There are numerous factors associated with this incident.

The first factor that needs to be taken into consideration is the fact that women – from models on runway to brides in wedding dresses to your average woman walking on the street – are often seen wearing long skirts all over France but not once have they been banned from going to any specific area.

Secondly, a large section of the French constitution is dedicated to “freedom of speech, expression and belief”. These basic fundamental rights were violated in Sarah’s case.

The question that rises is that are the French actually going to let the fundamental rights of a child be breached? Will they not prosecute the person guilty as per their own constitution? Are they seriously considering ones clothing as a sign of him/her preaching or enforcing a set of religious beliefs?

If so, they, and particularly the principal, could surely learn a thing or two from Bollywood movies like PK. Putting on certain attire does not make you a cleric, priest or a pundit.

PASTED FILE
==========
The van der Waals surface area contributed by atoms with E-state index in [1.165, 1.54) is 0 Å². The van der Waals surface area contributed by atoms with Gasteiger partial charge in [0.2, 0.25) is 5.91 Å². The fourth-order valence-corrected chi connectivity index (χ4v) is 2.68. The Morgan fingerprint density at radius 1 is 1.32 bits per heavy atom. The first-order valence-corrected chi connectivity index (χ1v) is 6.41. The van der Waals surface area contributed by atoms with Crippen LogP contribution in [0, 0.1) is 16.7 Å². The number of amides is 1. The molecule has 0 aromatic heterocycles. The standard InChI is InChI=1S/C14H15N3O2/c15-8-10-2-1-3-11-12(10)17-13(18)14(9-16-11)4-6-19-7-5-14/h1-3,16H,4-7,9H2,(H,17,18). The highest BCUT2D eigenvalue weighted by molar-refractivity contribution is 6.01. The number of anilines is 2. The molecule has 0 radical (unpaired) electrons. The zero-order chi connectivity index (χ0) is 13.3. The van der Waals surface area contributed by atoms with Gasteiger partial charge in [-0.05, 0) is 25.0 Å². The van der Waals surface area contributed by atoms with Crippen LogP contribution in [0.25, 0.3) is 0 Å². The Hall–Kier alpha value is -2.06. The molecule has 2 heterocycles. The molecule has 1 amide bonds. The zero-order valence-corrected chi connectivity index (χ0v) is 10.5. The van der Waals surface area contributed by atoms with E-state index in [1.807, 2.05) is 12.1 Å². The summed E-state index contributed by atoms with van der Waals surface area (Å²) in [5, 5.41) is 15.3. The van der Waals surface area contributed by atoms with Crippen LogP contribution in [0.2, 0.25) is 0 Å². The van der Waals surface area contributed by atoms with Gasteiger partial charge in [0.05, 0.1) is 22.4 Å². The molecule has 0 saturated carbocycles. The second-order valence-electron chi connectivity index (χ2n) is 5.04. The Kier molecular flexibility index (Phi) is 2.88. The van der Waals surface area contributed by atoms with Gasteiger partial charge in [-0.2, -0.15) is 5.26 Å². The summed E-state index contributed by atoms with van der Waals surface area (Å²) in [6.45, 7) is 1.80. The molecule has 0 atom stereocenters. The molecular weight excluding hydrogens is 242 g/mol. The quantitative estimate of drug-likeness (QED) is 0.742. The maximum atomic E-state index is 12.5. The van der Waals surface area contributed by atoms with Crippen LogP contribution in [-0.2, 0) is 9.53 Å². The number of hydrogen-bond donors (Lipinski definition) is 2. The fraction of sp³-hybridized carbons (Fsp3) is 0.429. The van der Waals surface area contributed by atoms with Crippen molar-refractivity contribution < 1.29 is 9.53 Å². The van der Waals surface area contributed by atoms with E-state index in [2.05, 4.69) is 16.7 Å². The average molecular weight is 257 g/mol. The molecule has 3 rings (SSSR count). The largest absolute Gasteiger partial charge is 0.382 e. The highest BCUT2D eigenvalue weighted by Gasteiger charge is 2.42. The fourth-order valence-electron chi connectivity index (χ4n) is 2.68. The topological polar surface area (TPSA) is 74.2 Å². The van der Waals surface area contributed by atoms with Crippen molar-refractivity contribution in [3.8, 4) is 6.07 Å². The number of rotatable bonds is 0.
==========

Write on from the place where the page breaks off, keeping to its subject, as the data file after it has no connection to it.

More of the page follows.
This clearly shows an impeachment of the right of expression. Not only that, but this incident is also a blatant curtailment of the freedom of choice which is a part of the basic constitution of the country. Hence, in a way, Sarah has been victim to a crime.

Simultaneously, one very important factor that these authoritarians are forgetting is that it is her choice to cover her body and it is her choice if she chooses to do so with a short or a long skirt. When did skirts become a religious symbol? Perhaps she opened her closet, found a skirt and decided to wear it; little did she know that such a simple choice and decision to wear a long skirt would have such an impact that day.